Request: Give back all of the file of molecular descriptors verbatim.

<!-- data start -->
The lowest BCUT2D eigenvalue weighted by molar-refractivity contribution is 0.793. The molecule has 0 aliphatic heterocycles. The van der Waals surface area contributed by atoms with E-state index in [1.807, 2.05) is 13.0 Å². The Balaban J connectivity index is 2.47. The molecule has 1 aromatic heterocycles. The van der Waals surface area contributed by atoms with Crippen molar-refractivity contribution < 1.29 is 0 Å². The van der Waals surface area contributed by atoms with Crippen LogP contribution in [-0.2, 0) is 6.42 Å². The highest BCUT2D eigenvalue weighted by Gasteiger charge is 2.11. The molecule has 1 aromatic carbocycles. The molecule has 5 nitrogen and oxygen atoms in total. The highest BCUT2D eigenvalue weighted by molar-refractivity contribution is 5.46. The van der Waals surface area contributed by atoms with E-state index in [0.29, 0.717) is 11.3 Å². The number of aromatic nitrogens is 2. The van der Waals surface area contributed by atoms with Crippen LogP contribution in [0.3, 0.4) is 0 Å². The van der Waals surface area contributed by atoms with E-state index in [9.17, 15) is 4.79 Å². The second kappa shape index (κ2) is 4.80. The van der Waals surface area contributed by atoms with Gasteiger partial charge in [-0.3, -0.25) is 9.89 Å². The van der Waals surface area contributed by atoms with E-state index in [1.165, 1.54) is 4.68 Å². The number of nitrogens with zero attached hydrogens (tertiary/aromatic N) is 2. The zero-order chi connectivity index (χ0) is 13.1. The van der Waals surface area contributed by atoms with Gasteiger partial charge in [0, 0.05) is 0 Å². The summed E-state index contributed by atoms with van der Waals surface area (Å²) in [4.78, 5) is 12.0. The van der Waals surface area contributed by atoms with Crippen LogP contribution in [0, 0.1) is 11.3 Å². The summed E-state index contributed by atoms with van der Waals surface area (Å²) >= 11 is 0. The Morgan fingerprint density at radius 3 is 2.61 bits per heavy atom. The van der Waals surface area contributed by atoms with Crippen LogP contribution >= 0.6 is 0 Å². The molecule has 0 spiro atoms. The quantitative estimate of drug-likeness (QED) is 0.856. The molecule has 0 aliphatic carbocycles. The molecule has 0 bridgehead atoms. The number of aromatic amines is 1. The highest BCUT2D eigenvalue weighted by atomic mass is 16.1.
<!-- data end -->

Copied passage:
The lowest BCUT2D eigenvalue weighted by molar-refractivity contribution is 0.793. The molecule has 0 aliphatic heterocycles. The van der Waals surface area contributed by atoms with E-state index in [1.807, 2.05) is 13.0 Å². The Balaban J connectivity index is 2.47. The molecule has 1 aromatic heterocycles. The van der Waals surface area contributed by atoms with Crippen molar-refractivity contribution < 1.29 is 0 Å². The van der Waals surface area contributed by atoms with Crippen LogP contribution in [-0.2, 0) is 6.42 Å². The highest BCUT2D eigenvalue weighted by Gasteiger charge is 2.11. The molecule has 1 aromatic carbocycles. The molecule has 5 nitrogen and oxygen atoms in total. The highest BCUT2D eigenvalue weighted by molar-refractivity contribution is 5.46. The van der Waals surface area contributed by atoms with E-state index in [0.29, 0.717) is 11.3 Å². The number of aromatic nitrogens is 2. The van der Waals surface area contributed by atoms with Crippen LogP contribution in [0.3, 0.4) is 0 Å². The van der Waals surface area contributed by atoms with E-state index in [9.17, 15) is 4.79 Å². The second kappa shape index (κ2) is 4.80. The van der Waals surface area contributed by atoms with Gasteiger partial charge in [-0.3, -0.25) is 9.89 Å². The van der Waals surface area contributed by atoms with E-state index in [1.165, 1.54) is 4.68 Å². The number of nitrogens with zero attached hydrogens (tertiary/aromatic N) is 2. The zero-order chi connectivity index (χ0) is 13.1. The van der Waals surface area contributed by atoms with Gasteiger partial charge in [0, 0.05) is 0 Å². The summed E-state index contributed by atoms with van der Waals surface area (Å²) in [4.78, 5) is 12.0. The van der Waals surface area contributed by atoms with Crippen LogP contribution in [0, 0.1) is 11.3 Å². The summed E-state index contributed by atoms with van der Waals surface area (Å²) >= 11 is 0. The Morgan fingerprint density at radius 3 is 2.61 bits per heavy atom. The van der Waals surface area contributed by atoms with Crippen LogP contribution >= 0.6 is 0 Å². The molecule has 0 spiro atoms. The quantitative estimate of drug-likeness (QED) is 0.856. The molecule has 0 aliphatic carbocycles. The molecule has 0 bridgehead atoms. The number of aromatic amines is 1. The highest BCUT2D eigenvalue weighted by atomic mass is 16.1.